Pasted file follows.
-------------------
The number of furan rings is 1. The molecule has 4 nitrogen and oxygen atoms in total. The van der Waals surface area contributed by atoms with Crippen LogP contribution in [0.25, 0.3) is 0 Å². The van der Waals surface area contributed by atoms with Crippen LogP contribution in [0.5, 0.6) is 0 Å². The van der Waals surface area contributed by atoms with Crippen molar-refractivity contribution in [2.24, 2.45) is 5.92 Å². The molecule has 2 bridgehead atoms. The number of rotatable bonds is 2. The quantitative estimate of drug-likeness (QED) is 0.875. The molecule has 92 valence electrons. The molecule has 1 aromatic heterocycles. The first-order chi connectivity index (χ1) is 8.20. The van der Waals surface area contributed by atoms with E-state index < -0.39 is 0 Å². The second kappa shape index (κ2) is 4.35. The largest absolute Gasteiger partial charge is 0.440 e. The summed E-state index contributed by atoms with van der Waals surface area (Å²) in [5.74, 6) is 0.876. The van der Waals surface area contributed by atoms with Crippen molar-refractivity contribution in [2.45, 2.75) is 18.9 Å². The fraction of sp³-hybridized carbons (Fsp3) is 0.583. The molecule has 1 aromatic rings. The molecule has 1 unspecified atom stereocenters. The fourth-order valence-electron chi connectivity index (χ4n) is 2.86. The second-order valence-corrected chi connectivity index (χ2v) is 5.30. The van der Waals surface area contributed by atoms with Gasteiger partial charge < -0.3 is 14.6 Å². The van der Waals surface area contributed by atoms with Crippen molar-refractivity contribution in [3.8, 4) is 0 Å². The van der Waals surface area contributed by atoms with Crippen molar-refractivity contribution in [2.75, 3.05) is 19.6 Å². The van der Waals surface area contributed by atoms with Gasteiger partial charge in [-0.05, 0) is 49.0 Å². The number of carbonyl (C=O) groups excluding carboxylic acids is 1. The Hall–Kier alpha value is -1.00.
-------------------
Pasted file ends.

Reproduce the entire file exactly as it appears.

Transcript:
The number of furan rings is 1. The molecule has 4 nitrogen and oxygen atoms in total. The van der Waals surface area contributed by atoms with Crippen LogP contribution in [0.25, 0.3) is 0 Å². The van der Waals surface area contributed by atoms with Crippen LogP contribution in [0.5, 0.6) is 0 Å². The van der Waals surface area contributed by atoms with Crippen molar-refractivity contribution in [2.24, 2.45) is 5.92 Å². The molecule has 2 bridgehead atoms. The number of rotatable bonds is 2. The quantitative estimate of drug-likeness (QED) is 0.875. The molecule has 92 valence electrons. The molecule has 1 aromatic heterocycles. The first-order chi connectivity index (χ1) is 8.20. The van der Waals surface area contributed by atoms with E-state index < -0.39 is 0 Å². The second kappa shape index (κ2) is 4.35. The largest absolute Gasteiger partial charge is 0.440 e. The summed E-state index contributed by atoms with van der Waals surface area (Å²) in [5.74, 6) is 0.876. The van der Waals surface area contributed by atoms with Crippen molar-refractivity contribution in [2.45, 2.75) is 18.9 Å². The fraction of sp³-hybridized carbons (Fsp3) is 0.583. The molecule has 1 aromatic rings. The molecule has 1 unspecified atom stereocenters. The fourth-order valence-electron chi connectivity index (χ4n) is 2.86. The second-order valence-corrected chi connectivity index (χ2v) is 5.30. The van der Waals surface area contributed by atoms with Gasteiger partial charge < -0.3 is 14.6 Å². The van der Waals surface area contributed by atoms with Crippen molar-refractivity contribution in [3.8, 4) is 0 Å². The van der Waals surface area contributed by atoms with Crippen molar-refractivity contribution in [2.75, 3.05) is 19.6 Å². The van der Waals surface area contributed by atoms with Gasteiger partial charge in [-0.05, 0) is 49.0 Å². The number of carbonyl (C=O) groups excluding carboxylic acids is 1. The Hall–Kier alpha value is -1.00.